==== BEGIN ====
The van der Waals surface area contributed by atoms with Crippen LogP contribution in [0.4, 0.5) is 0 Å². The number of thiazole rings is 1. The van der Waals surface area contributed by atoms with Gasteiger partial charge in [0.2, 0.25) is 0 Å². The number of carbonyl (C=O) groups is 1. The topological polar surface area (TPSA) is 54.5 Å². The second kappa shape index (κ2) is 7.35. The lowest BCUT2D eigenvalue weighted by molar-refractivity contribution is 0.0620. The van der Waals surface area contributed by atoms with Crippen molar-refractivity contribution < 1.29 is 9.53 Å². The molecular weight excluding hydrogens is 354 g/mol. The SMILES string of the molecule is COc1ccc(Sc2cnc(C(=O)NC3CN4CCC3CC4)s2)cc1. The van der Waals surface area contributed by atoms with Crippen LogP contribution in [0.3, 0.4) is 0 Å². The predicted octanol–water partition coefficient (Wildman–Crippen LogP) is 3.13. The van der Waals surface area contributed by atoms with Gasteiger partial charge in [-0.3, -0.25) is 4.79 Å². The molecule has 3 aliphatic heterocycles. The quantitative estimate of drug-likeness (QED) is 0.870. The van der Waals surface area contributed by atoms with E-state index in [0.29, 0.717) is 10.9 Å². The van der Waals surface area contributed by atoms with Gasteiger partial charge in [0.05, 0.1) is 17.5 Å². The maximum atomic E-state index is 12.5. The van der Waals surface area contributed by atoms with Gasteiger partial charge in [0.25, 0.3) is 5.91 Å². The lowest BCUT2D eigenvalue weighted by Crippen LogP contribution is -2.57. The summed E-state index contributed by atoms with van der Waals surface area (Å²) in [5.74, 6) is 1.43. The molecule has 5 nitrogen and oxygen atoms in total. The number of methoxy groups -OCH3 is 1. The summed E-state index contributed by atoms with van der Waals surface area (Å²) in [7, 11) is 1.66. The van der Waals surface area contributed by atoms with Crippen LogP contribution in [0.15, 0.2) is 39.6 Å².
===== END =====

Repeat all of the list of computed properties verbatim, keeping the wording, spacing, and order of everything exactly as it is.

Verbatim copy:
The van der Waals surface area contributed by atoms with Crippen LogP contribution in [0.4, 0.5) is 0 Å². The number of thiazole rings is 1. The van der Waals surface area contributed by atoms with Gasteiger partial charge in [0.2, 0.25) is 0 Å². The number of carbonyl (C=O) groups is 1. The topological polar surface area (TPSA) is 54.5 Å². The second kappa shape index (κ2) is 7.35. The lowest BCUT2D eigenvalue weighted by molar-refractivity contribution is 0.0620. The van der Waals surface area contributed by atoms with Crippen molar-refractivity contribution < 1.29 is 9.53 Å². The molecular weight excluding hydrogens is 354 g/mol. The SMILES string of the molecule is COc1ccc(Sc2cnc(C(=O)NC3CN4CCC3CC4)s2)cc1. The van der Waals surface area contributed by atoms with Crippen LogP contribution in [0.3, 0.4) is 0 Å². The predicted octanol–water partition coefficient (Wildman–Crippen LogP) is 3.13. The van der Waals surface area contributed by atoms with Gasteiger partial charge in [-0.3, -0.25) is 4.79 Å². The molecule has 3 aliphatic heterocycles. The quantitative estimate of drug-likeness (QED) is 0.870. The van der Waals surface area contributed by atoms with E-state index in [0.29, 0.717) is 10.9 Å². The van der Waals surface area contributed by atoms with Gasteiger partial charge in [0.05, 0.1) is 17.5 Å². The maximum atomic E-state index is 12.5. The van der Waals surface area contributed by atoms with Gasteiger partial charge in [0.25, 0.3) is 5.91 Å². The lowest BCUT2D eigenvalue weighted by Crippen LogP contribution is -2.57. The summed E-state index contributed by atoms with van der Waals surface area (Å²) in [5.74, 6) is 1.43. The molecule has 5 nitrogen and oxygen atoms in total. The number of methoxy groups -OCH3 is 1. The summed E-state index contributed by atoms with van der Waals surface area (Å²) in [7, 11) is 1.66. The van der Waals surface area contributed by atoms with Crippen LogP contribution in [0.15, 0.2) is 39.6 Å².